The court noted that there was no evidence that the pastor was ever voted on by the membership. Rather, the only evidence was that he had been asked when meeting with the church board if he would be interested in serving as pastor, and he replied that he was. The court concluded that “this was not sufficient evidence for a finding that he was properly appointed as the senior pastor.” Because there was no evidence that the bylaws were complied with, the pastor’s appointment was not valid.
The court defined the bylaws as a contract among the members:
The court stressed that the bylaws of a corporation are “equivalent to contracts among the members” and are binding on its members, and therefore “actions taken in violation of a corporation’s bylaws are void.”
How does a member resign from responsibility in the church?
Readers of this blog know that I always stress than any resignation in the church must be done in writing and sent by certified mail. In this instance in the church in Idaho, two members of the board vocally resigned. Remember, in this instance, the board is overseeing the church and the church is obviously in turmoil. I would imagine the board members were afraid that they would be the subject of a lawsuit. According to the courts, they didn’t legally resign.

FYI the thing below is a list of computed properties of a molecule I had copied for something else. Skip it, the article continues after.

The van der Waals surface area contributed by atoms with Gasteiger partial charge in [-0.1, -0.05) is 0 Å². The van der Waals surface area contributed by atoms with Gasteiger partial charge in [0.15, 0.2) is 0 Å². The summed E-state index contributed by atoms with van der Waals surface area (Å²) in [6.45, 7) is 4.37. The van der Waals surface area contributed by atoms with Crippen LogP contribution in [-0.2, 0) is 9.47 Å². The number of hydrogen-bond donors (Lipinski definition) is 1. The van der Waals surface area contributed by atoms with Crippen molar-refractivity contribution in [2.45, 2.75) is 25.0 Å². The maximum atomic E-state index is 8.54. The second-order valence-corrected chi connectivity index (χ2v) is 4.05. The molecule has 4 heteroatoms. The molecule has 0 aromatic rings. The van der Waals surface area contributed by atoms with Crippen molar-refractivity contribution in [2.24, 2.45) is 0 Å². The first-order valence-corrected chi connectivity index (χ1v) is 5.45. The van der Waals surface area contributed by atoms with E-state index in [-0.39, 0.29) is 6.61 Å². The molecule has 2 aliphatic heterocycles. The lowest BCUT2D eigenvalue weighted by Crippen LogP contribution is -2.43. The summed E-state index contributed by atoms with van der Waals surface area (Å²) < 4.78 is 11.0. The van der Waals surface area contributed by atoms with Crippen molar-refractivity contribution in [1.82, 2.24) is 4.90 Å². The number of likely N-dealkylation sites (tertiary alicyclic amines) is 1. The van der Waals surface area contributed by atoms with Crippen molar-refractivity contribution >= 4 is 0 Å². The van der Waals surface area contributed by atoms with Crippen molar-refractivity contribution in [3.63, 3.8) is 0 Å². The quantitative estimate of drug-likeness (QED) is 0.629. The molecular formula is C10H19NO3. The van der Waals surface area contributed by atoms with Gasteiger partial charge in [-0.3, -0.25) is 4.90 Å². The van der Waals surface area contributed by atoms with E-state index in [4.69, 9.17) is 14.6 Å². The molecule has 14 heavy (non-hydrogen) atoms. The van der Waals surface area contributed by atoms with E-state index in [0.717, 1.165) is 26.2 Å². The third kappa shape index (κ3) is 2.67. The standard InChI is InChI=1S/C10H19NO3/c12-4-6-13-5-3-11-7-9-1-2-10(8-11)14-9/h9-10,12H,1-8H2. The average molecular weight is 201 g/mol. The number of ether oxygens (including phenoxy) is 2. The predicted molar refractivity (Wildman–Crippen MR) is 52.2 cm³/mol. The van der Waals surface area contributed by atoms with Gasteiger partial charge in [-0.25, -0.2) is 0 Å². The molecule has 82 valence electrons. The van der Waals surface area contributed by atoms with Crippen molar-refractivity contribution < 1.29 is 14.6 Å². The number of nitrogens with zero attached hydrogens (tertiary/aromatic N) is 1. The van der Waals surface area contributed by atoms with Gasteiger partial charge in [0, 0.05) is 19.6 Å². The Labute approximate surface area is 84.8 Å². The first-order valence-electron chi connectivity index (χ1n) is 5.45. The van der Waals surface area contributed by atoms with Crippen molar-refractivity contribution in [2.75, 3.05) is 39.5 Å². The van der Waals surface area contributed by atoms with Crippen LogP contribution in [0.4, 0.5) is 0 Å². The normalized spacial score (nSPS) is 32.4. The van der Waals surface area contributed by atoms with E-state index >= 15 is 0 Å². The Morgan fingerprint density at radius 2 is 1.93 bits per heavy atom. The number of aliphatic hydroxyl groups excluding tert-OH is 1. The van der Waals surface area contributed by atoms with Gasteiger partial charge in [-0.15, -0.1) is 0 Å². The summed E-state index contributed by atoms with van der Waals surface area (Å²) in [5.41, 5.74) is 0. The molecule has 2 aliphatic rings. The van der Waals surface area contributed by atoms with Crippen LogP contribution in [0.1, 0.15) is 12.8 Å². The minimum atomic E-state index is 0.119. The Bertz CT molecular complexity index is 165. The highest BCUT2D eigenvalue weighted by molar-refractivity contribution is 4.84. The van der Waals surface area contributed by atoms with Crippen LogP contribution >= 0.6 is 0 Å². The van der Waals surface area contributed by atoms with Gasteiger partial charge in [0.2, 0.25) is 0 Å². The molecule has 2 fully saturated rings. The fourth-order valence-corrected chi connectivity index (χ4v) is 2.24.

The court quoted the following provision in the state nonprofit corporation law: “A director may resign at any time by delivering written notice to the board of directors, its chairman, or the corporation.” I.C. § 30-3-69(1).
The court explained: “Although a director may resign at any time, the exclusive method for doing so is by delivering written notice… .” The court noted that neither of the two board members who allegedly resigned “ever submitted a written resignation. Accordingly, there is no evidence to support the … [conclusion that they had resigned.]”
They were still members of the board until they resigned according to their bylaws.
They also screwed up calling a special meeting as well but you can read about it at the above link.
Do you know what’s in your church’s bylaws? Are you sure they can kick people out of the church?
Raul Rivera, StartChurch, wrote When Churches Violate Their Own Bylaws wrote:
On any given day, within the 50 states, thousands of churches are in court because of disputes between members and leaders
He makes an important point. Members of the church are increasingly using the courts to settle church disputes. Here is one example.